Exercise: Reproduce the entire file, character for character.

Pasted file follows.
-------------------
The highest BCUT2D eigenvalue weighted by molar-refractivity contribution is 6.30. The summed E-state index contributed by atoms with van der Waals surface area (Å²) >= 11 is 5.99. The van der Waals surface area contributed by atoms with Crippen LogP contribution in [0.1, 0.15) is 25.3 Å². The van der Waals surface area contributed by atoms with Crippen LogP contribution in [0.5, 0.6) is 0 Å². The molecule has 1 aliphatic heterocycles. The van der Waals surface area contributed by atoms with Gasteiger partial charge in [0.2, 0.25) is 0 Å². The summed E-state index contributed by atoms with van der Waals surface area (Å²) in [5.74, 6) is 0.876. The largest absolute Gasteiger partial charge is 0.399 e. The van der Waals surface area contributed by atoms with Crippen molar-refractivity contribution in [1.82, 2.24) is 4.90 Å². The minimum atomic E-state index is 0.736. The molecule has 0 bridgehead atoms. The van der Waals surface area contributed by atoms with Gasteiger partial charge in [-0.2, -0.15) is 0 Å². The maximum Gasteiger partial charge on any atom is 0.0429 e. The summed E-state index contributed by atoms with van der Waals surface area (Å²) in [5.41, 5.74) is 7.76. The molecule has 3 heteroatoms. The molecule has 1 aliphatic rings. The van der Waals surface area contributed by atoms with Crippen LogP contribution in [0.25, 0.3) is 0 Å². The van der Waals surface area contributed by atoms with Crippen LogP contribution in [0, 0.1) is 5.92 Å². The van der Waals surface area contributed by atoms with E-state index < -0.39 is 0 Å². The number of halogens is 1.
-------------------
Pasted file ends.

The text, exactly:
The highest BCUT2D eigenvalue weighted by molar-refractivity contribution is 6.30. The summed E-state index contributed by atoms with van der Waals surface area (Å²) >= 11 is 5.99. The van der Waals surface area contributed by atoms with Crippen LogP contribution in [0.1, 0.15) is 25.3 Å². The van der Waals surface area contributed by atoms with Crippen LogP contribution in [0.5, 0.6) is 0 Å². The molecule has 1 aliphatic heterocycles. The van der Waals surface area contributed by atoms with Gasteiger partial charge in [0.2, 0.25) is 0 Å². The summed E-state index contributed by atoms with van der Waals surface area (Å²) in [5.74, 6) is 0.876. The largest absolute Gasteiger partial charge is 0.399 e. The van der Waals surface area contributed by atoms with Crippen molar-refractivity contribution in [1.82, 2.24) is 4.90 Å². The minimum atomic E-state index is 0.736. The molecule has 0 bridgehead atoms. The van der Waals surface area contributed by atoms with Gasteiger partial charge in [-0.2, -0.15) is 0 Å². The maximum Gasteiger partial charge on any atom is 0.0429 e. The summed E-state index contributed by atoms with van der Waals surface area (Å²) in [5.41, 5.74) is 7.76. The molecule has 3 heteroatoms. The molecule has 1 aliphatic rings. The van der Waals surface area contributed by atoms with Crippen LogP contribution in [0.25, 0.3) is 0 Å². The van der Waals surface area contributed by atoms with Crippen LogP contribution in [0, 0.1) is 5.92 Å². The van der Waals surface area contributed by atoms with E-state index < -0.39 is 0 Å². The number of halogens is 1.